Wood panel door can be fixed with caulk, and some help
Q. The wood panels in my front door keep cracking, starting after its installation less than a year ago. The contractor will not do anything about it, and when I asked for a steel door, he said he would have to put in a whole new frame. What can I do?
PAM GOODY, Needham
A. You can get after that contractor because I think he is responsible for the installation for a year. At least he should show you common courtesy. And he can put in a steel door without changing the frame. He should also replace that busted panel, or more if more are cracked.
And, you can make your own repair. The panels in a wood door like yours are floating; that is, they are not glued together. They move within the frame when they expand and contract from moisture content. But in your case one or more panel expanded and resisted moving. Here’s the fix: buy a caulking cartridge and a caulking gun. Have someone hold a board against the crack on one side, and then put a bead of caulk on the crack on the other side. Press it in with your fingers, scrape off excess and clean off residue with a damp sponge. The reason for the board is to prevent the caulk from oozing through. Do the same on the opposite side and then paint.
Q. Would you have any advice on replacing a damaged threshold? Will we need to replace the whole door frame?
A. Yes, you can repair or replace a threshold without replacing the frame. If there are rotted areas, you can dig them out, apply a Minwax wood hardener, then fill with a Minwax wood rot filler. Or use an auto body filler called Bondo.
If you can’t do the above, cut the threshold in the center, perpendicular to the length, creating two pieces. Pry them out carefully; the vertical parts of the frame are nailed to the threshold, so it will be hard work. Buy a new threshold made of oak at a lumber store. The store can order one. Use the old threshold as a template for the new threshold. Pull or cut off any protruding nails, then tease the new one into place. Nail it to the wood below. Stain it with one coat of a semitransparent stain.
Q. I bought a low flush toilet, which works fine, but after a few weeks the tank started to sweat profusely. A plumber adjusted a plastic tube that fits into the standing pipe in the tank, but the sweating continues. What else can I do?
VIRGINIA BOHME, Cape Vincent, N.Y.
A. The northern location of your house contributes to the sweating. The water in the tank is very cold, and when water vapor builds up in the bathroom, it condenses on the tank. It can happen on the bowl, too. The fix is to reduce water vapor on the bathroom, by opening windows or running the exhaust fan during and after showers.
Q. My coffee table is oiled and black. A grayish circle appeared when a flower pot was out on the table. How can I get it off?
TOM LANGELY, Medfield
A. First, wash with paint thinner to remove oil around the stain. Then try rubbing with Colgate toothpaste. Or rottenstone and oil to wet the rottenstone. Then rub. If that doesn’t work, sand with fine sandpaper to reduce the stain, then bleach it. Rinse with water, let dry, then apply mineral oil and rub it in. Repeat with the oil, and rub and rub. Add oil whenever you feel inclined. Hopefully this treatment will blend in with the original finish.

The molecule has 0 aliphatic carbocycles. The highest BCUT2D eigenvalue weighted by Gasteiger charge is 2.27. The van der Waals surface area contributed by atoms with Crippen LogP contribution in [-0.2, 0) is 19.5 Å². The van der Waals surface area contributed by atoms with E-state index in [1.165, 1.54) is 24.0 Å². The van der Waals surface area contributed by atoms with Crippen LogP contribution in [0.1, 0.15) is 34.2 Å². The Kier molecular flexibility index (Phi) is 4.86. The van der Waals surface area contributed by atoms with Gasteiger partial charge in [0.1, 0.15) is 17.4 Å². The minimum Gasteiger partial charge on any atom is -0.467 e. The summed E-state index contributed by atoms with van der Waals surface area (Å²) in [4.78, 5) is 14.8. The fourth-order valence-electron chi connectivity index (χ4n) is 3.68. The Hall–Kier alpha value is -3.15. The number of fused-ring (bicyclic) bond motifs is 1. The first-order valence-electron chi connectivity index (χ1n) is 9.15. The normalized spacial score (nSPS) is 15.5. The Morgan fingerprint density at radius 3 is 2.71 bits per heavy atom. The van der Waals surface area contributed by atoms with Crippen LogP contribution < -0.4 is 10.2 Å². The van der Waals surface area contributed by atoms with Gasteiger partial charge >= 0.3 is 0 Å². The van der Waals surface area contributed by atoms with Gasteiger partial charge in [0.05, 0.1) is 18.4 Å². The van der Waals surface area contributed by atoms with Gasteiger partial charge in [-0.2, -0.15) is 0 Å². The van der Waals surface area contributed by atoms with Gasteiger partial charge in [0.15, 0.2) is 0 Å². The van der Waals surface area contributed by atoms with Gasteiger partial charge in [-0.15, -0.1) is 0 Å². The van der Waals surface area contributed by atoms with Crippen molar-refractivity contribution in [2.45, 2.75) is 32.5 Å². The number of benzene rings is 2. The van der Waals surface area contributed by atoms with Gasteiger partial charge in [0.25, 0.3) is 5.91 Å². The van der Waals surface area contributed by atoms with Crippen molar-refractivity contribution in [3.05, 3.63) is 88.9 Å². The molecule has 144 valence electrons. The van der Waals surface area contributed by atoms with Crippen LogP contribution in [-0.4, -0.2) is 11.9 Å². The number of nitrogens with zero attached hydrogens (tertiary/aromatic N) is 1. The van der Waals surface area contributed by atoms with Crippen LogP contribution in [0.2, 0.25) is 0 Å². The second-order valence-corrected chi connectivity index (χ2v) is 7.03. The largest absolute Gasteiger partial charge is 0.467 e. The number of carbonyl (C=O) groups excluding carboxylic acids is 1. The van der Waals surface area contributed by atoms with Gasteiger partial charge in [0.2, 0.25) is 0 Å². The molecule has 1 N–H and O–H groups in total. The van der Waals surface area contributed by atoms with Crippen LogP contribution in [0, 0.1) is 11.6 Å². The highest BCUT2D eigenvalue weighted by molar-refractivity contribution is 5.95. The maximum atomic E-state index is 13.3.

If none of this works, you will have to sand that part of the table, then oil again.
Q. When I built my house, we all thought that vertical knotty-pine boards were just the ticket. Then I shellacked the knots and painted. Now, I’d like to smooth out those grooves. Can I fill the grooves with wood filler or joint compound?
A.B. McGREGOR, Merrimac, Mass.
A. You can’t fill those grooves because they are individual narrow boards, and each board will expand and contract with moisture content, messing up any filler material. Even taping them with joint tape is doomed.
Here’s a possibility: Cover the wood with 1/4-inch plasterboard and tape the joints as you would ordinary dry wall. This will bring the wall out so far that the window and door wall casing will be barely protruding, spoiling the design of the wall. You can fix this by covering the casing with 1/2-inch boards, retaining the 3/4-inch extension of the casing from the wall. One more possibility: If the wood boards butt up against the casing, simply take them off and nail or screw on 1/2-inch plasterboard.
Q. I own a condo. The trustees want to sealcoat the driveways, at considerable expense. I am having trouble convincing them not to do it. One contractor told me it is simply cosmetic. What do you say?
ROD MASON, Lincoln
A. I say it is cosmetic, maybe 90 percent, and will do little to protect the driveways. This is confirmed by the driveway contractor who paved my driveway.
Peter Hotton is also in the g section on Thursdays. He is available 1-6 p.m. Tuesdays to answer questions. Call 617-929-2930. Hotton (firstname.lastname@example.org) also chats online about house matters 2-3 p.m. Thursdays. To participate, go to www.Boston.com.